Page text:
“Yes, yes of course he does…” he answered.
He went inside the house, hoping that they would just go away.
But when he came inside, Yeshua spoke with him, “Answer me something, Peter. Do the Kings of the earth tax their own sons? Or just the other people?”
Peter was alarmed because he knew Christ knew about the tax collectors outside, but he didn’t know where Christ was going with this.
“From others only,” Peter replied.
“That’s right. Their sons are exempt,” said Yeshua. “Look Peter, we don’t have to do this. We don’t have to play this silly game of theirs. They demand from us dirt when God gives us gold. But so we don’t hurt their feelings, let’s play along. Go and catch a fish, inside will be a coin. That coin will pay your taxes and mine. Go head, it’ll be great.”
June 24–A.A. Thought for the Day
Privilege is our weakness. We suffer from mental conflicts from which we look for escape by drowning our problems in social ladders. We try through feelings of superiority to push away from the realities of life. But privilege does not feed, privilege does not build, it only borrows from the future and it ultimately destroys. We try to drown our feelings in order to escape life’s realities, little realizing or caring that in continued attention-seeking we are only multiplying our problems. Have I got control over my unstable emotions?
This “Thought for the Day” from my grandfather’s little A.A. book was originally written about the weakness of alcohol. I took some liberties to change a few words in order to help me focus on privilege, social ladders, etc. But I hope the original content shines through in spite of my editing, as it has proven to be spiritual gold for folks all over the place. The next day’s entry (June 25th) goes on to say, “One of the most encouraging facts of life is that your weakness can become your greatest asset.” So true! If only we had this program and its resources for those of us who feel licked by an addiction to social advantages. Maybe it’s time to start one…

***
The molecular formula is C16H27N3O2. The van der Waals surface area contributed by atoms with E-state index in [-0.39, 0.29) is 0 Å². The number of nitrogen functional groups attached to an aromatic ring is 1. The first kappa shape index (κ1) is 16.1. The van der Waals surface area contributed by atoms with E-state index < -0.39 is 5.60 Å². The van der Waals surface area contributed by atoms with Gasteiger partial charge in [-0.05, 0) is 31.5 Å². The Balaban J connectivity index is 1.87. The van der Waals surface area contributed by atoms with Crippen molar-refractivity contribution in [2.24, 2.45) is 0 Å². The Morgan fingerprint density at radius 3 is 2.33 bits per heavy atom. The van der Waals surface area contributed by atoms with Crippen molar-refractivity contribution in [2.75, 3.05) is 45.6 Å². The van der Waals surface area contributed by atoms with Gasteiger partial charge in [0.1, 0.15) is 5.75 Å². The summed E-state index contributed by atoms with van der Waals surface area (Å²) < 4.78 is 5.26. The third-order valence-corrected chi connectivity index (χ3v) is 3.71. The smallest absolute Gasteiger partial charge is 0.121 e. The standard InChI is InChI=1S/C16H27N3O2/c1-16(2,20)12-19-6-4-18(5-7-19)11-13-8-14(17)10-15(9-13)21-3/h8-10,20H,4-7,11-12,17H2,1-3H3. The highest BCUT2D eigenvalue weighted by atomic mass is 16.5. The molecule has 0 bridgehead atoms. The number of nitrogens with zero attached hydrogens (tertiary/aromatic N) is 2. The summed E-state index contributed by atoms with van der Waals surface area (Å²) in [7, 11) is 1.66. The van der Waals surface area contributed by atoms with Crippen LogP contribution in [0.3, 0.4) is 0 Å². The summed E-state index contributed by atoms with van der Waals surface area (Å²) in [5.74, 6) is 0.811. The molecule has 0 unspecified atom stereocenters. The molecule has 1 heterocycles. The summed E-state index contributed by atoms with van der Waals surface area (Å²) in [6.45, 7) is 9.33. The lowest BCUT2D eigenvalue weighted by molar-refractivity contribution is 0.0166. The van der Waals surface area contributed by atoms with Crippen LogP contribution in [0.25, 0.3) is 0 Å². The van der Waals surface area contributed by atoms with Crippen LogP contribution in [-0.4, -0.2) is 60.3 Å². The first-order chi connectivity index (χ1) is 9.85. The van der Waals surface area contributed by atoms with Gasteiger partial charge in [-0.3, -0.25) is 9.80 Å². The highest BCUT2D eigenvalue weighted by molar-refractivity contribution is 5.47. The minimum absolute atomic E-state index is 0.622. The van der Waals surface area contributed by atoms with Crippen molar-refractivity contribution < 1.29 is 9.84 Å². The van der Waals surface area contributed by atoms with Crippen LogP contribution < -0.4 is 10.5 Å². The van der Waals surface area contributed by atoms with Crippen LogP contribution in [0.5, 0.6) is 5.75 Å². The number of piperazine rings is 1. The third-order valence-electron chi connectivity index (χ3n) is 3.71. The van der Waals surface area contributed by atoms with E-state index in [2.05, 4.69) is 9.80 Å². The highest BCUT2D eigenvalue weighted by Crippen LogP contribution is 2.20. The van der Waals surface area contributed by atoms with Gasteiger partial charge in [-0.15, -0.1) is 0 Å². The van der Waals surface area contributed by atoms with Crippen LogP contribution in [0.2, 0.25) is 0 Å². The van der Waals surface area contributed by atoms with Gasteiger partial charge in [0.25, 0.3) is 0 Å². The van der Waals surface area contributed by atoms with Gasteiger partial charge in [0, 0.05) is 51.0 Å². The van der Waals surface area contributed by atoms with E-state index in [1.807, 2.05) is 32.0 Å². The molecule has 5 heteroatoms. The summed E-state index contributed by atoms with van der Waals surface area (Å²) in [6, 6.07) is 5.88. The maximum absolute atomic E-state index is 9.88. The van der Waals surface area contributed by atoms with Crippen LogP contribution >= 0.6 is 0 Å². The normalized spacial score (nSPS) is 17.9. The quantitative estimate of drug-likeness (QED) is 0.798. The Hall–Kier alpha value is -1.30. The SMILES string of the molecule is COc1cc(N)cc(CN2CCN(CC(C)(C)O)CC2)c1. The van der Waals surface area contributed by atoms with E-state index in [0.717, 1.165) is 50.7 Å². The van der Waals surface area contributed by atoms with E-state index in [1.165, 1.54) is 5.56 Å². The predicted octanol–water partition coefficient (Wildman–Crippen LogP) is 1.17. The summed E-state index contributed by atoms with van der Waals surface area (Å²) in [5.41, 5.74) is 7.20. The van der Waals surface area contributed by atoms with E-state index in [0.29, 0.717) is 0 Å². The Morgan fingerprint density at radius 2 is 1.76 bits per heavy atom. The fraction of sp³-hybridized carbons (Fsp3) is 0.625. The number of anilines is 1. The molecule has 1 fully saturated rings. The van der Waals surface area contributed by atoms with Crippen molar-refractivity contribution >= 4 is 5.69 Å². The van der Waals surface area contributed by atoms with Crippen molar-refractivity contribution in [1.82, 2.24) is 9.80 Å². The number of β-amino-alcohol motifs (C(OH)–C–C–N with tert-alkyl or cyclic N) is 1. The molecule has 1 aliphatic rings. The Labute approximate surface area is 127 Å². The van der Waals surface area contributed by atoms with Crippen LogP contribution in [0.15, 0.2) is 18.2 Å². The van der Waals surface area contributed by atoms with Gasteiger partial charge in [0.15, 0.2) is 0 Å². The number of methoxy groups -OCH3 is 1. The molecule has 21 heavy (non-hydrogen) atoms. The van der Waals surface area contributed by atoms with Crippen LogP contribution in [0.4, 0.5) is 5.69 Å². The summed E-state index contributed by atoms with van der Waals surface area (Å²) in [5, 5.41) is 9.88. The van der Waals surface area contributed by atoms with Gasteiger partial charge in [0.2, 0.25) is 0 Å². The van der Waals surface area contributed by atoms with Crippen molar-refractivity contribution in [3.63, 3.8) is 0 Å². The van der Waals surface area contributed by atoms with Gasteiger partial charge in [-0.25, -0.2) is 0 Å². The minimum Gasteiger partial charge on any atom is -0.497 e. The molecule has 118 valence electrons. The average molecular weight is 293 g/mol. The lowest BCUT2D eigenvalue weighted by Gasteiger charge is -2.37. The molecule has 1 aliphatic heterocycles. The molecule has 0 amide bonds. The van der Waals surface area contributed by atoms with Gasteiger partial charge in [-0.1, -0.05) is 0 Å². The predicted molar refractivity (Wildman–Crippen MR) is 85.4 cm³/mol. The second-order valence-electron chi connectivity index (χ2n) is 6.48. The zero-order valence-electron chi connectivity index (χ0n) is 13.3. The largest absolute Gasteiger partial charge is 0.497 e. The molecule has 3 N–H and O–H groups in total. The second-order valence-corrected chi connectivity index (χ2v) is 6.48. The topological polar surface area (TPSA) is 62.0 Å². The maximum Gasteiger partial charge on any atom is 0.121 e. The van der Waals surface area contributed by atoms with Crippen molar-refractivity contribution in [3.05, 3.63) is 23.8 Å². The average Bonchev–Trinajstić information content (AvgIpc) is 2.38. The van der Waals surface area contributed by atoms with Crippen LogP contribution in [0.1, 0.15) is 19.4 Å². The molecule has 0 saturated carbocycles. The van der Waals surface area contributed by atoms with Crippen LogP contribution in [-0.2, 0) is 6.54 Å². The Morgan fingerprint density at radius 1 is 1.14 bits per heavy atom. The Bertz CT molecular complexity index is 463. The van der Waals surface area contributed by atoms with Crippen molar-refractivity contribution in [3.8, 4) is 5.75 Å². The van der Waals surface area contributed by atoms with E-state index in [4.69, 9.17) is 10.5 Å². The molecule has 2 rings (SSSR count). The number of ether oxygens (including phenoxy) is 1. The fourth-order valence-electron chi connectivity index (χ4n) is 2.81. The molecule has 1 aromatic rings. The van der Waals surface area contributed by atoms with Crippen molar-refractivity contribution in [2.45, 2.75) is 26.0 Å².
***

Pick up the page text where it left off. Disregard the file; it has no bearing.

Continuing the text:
I have hesitated to write specifically about my “free counseling” ministry. It’s not that I’ve wanted to keep anything under wraps, but it hasn’t seemed “big enough” to say much until just a few weeks ago. Of course, I also want to be sensitive to the privacy and confidence of those I help.
That said, I’ve created a page (here) and my dad put together a website (here) to provide more detail about my proposal and give access to referral forms. I’m looking forward to seeing how all this will unfold. My hope is that this project inspires others as well. That each one of us may use the gifts God has planted inside and experience real freedom in giving without pay.
June 1–A.A. Thought for the Day
Some things I do not miss since becoming dry: that overall awful feeling physically, including the shakes, a splitting headache, pains in my arms and legs, bleary eyes, fluttering stomach, droopy shoulders, weak knees, a three-day beard, and a flushed complexion. Also, facing my loved one at breakfast. Also, composing the alibi and sticking to it. Also, trying to shave or put on make-up with a shaky hand. Also, opening up my wallet to find it empty. I don’t miss these things, do I?
My grandpa Walsh gave me this little AA book back in 1998 when I had my own problem with drugs and alcohol. Recently, I realized that the things a recovering alcoholic (or drug addict) does not miss about getting high can easily be translated into the things I do not miss about seeking privilege. In an effort to draw out these connections and strengthen my resolve to abandon privilege, I constructed my own list of things I do not miss:
- I do not miss measuring myself with neighbors, friends, co-workers–all in secret–about who has the best possessions, job, social standing, etc.
- I do not miss moving at the speed of machines and feeling dizzy with my anxiety, always trying to keep up.
- I do not miss working harder and harder to plan for benefits, respect, and money.
- I do not miss living in denial about all this and justifying myself with soft lies.
- I do not miss churches and sermons that could only apply to people like me with way too much privilege.
- I do not miss feeling disgusted with my options (yet responsible for my choices) and powerless to make a change.
- I do not miss taking advantage of people in poverty for their willingness to go above and beyond.
- Also, I do not miss grabbing more than my fair share.
- Also, I do not miss trying to document “the lives of the poor.”
No, I do not miss these things!